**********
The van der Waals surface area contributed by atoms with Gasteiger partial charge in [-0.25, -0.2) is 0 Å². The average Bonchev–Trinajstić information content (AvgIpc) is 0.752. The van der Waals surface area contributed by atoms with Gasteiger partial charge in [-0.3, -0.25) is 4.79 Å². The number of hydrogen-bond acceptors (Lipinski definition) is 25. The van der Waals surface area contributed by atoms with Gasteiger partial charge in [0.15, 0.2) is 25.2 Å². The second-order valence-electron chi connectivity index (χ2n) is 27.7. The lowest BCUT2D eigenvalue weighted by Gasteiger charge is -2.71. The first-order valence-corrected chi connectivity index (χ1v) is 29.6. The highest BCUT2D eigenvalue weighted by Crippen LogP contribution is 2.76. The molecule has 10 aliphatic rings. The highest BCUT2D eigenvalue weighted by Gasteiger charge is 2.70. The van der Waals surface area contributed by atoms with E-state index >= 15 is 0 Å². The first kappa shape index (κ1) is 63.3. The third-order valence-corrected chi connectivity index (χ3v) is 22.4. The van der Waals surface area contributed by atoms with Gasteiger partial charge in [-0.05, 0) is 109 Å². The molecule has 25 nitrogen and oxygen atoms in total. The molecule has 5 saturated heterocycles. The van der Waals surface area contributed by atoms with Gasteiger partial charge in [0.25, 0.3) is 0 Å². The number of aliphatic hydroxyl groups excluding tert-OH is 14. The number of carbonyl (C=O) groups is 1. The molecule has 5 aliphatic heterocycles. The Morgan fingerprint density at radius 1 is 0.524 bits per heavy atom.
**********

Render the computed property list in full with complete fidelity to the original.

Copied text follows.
The van der Waals surface area contributed by atoms with Gasteiger partial charge in [-0.25, -0.2) is 0 Å². The average Bonchev–Trinajstić information content (AvgIpc) is 0.752. The van der Waals surface area contributed by atoms with Gasteiger partial charge in [-0.3, -0.25) is 4.79 Å². The number of hydrogen-bond acceptors (Lipinski definition) is 25. The van der Waals surface area contributed by atoms with Gasteiger partial charge in [0.15, 0.2) is 25.2 Å². The second-order valence-electron chi connectivity index (χ2n) is 27.7. The lowest BCUT2D eigenvalue weighted by Gasteiger charge is -2.71. The first-order valence-corrected chi connectivity index (χ1v) is 29.6. The highest BCUT2D eigenvalue weighted by Crippen LogP contribution is 2.76. The molecule has 10 aliphatic rings. The highest BCUT2D eigenvalue weighted by Gasteiger charge is 2.70. The van der Waals surface area contributed by atoms with E-state index >= 15 is 0 Å². The first kappa shape index (κ1) is 63.3. The third-order valence-corrected chi connectivity index (χ3v) is 22.4. The van der Waals surface area contributed by atoms with Gasteiger partial charge in [-0.05, 0) is 109 Å². The molecule has 25 nitrogen and oxygen atoms in total. The molecule has 5 saturated heterocycles. The van der Waals surface area contributed by atoms with Gasteiger partial charge in [0.25, 0.3) is 0 Å². The number of aliphatic hydroxyl groups excluding tert-OH is 14. The number of carbonyl (C=O) groups is 1. The molecule has 5 aliphatic heterocycles. The Morgan fingerprint density at radius 1 is 0.524 bits per heavy atom.